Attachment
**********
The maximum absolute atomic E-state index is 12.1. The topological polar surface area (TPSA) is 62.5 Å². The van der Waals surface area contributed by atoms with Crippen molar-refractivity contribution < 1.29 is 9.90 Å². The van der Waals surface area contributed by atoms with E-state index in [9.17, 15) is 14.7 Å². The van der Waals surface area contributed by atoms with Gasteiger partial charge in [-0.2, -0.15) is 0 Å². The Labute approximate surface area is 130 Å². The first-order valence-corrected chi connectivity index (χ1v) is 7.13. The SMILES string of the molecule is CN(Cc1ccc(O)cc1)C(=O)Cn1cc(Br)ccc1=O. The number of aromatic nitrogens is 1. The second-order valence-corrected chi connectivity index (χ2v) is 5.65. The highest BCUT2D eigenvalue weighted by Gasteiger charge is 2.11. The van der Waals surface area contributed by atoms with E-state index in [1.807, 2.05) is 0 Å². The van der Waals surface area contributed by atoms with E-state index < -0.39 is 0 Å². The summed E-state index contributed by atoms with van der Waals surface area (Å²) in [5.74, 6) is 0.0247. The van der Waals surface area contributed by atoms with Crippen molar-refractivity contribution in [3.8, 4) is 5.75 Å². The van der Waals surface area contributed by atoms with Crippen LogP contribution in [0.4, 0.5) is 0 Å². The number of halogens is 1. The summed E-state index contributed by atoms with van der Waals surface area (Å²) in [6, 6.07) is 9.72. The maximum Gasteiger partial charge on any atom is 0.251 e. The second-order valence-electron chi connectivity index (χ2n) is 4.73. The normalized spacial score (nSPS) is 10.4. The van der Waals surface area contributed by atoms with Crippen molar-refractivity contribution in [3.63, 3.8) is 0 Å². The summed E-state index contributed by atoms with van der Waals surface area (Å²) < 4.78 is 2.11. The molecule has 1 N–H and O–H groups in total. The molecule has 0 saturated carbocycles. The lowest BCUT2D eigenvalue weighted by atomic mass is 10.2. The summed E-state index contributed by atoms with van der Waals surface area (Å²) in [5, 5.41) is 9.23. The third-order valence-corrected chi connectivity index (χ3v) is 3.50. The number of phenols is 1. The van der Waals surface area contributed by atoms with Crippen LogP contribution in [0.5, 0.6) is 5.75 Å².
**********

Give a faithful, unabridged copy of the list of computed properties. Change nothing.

The maximum absolute atomic E-state index is 12.1. The topological polar surface area (TPSA) is 62.5 Å². The van der Waals surface area contributed by atoms with Crippen molar-refractivity contribution < 1.29 is 9.90 Å². The van der Waals surface area contributed by atoms with E-state index in [9.17, 15) is 14.7 Å². The van der Waals surface area contributed by atoms with Gasteiger partial charge in [-0.2, -0.15) is 0 Å². The Labute approximate surface area is 130 Å². The first-order valence-corrected chi connectivity index (χ1v) is 7.13. The SMILES string of the molecule is CN(Cc1ccc(O)cc1)C(=O)Cn1cc(Br)ccc1=O. The number of aromatic nitrogens is 1. The second-order valence-corrected chi connectivity index (χ2v) is 5.65. The highest BCUT2D eigenvalue weighted by Gasteiger charge is 2.11. The van der Waals surface area contributed by atoms with E-state index in [1.807, 2.05) is 0 Å². The van der Waals surface area contributed by atoms with E-state index < -0.39 is 0 Å². The summed E-state index contributed by atoms with van der Waals surface area (Å²) in [5.74, 6) is 0.0247. The van der Waals surface area contributed by atoms with Crippen molar-refractivity contribution in [3.8, 4) is 5.75 Å². The van der Waals surface area contributed by atoms with Crippen LogP contribution in [0.4, 0.5) is 0 Å². The number of halogens is 1. The summed E-state index contributed by atoms with van der Waals surface area (Å²) in [6, 6.07) is 9.72. The maximum Gasteiger partial charge on any atom is 0.251 e. The second-order valence-electron chi connectivity index (χ2n) is 4.73. The normalized spacial score (nSPS) is 10.4. The van der Waals surface area contributed by atoms with Crippen molar-refractivity contribution in [3.63, 3.8) is 0 Å². The summed E-state index contributed by atoms with van der Waals surface area (Å²) < 4.78 is 2.11. The molecule has 1 N–H and O–H groups in total. The molecule has 0 saturated carbocycles. The lowest BCUT2D eigenvalue weighted by atomic mass is 10.2. The summed E-state index contributed by atoms with van der Waals surface area (Å²) in [5, 5.41) is 9.23. The third-order valence-corrected chi connectivity index (χ3v) is 3.50. The number of phenols is 1. The van der Waals surface area contributed by atoms with Crippen LogP contribution in [0.5, 0.6) is 5.75 Å².